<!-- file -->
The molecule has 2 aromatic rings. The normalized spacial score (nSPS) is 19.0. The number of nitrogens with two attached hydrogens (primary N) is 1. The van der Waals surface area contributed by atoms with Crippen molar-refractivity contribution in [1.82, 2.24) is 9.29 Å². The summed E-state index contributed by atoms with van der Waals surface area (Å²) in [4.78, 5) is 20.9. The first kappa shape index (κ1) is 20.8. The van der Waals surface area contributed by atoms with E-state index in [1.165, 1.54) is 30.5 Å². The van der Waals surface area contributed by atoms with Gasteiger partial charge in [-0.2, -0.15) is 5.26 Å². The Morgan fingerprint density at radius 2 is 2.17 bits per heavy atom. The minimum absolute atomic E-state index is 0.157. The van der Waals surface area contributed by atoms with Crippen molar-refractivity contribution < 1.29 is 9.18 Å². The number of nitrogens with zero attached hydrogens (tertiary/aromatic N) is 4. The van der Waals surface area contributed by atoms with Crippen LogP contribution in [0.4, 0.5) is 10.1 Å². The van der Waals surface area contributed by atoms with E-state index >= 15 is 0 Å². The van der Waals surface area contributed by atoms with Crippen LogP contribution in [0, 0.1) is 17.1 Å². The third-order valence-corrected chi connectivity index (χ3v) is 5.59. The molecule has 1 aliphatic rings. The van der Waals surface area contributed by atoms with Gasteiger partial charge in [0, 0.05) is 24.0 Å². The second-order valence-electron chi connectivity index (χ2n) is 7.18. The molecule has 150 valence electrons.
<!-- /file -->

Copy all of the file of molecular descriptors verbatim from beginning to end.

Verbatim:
The molecule has 2 aromatic rings. The normalized spacial score (nSPS) is 19.0. The number of nitrogens with two attached hydrogens (primary N) is 1. The van der Waals surface area contributed by atoms with Crippen molar-refractivity contribution in [1.82, 2.24) is 9.29 Å². The summed E-state index contributed by atoms with van der Waals surface area (Å²) in [4.78, 5) is 20.9. The first kappa shape index (κ1) is 20.8. The van der Waals surface area contributed by atoms with E-state index in [1.165, 1.54) is 30.5 Å². The van der Waals surface area contributed by atoms with Gasteiger partial charge in [-0.2, -0.15) is 5.26 Å². The Morgan fingerprint density at radius 2 is 2.17 bits per heavy atom. The minimum absolute atomic E-state index is 0.157. The van der Waals surface area contributed by atoms with Crippen molar-refractivity contribution < 1.29 is 9.18 Å². The number of nitrogens with zero attached hydrogens (tertiary/aromatic N) is 4. The van der Waals surface area contributed by atoms with Crippen LogP contribution in [0.4, 0.5) is 10.1 Å². The van der Waals surface area contributed by atoms with E-state index >= 15 is 0 Å². The van der Waals surface area contributed by atoms with Crippen LogP contribution in [0, 0.1) is 17.1 Å². The third-order valence-corrected chi connectivity index (χ3v) is 5.59. The molecule has 1 aliphatic rings. The van der Waals surface area contributed by atoms with Gasteiger partial charge in [0, 0.05) is 24.0 Å². The second-order valence-electron chi connectivity index (χ2n) is 7.18. The molecule has 150 valence electrons.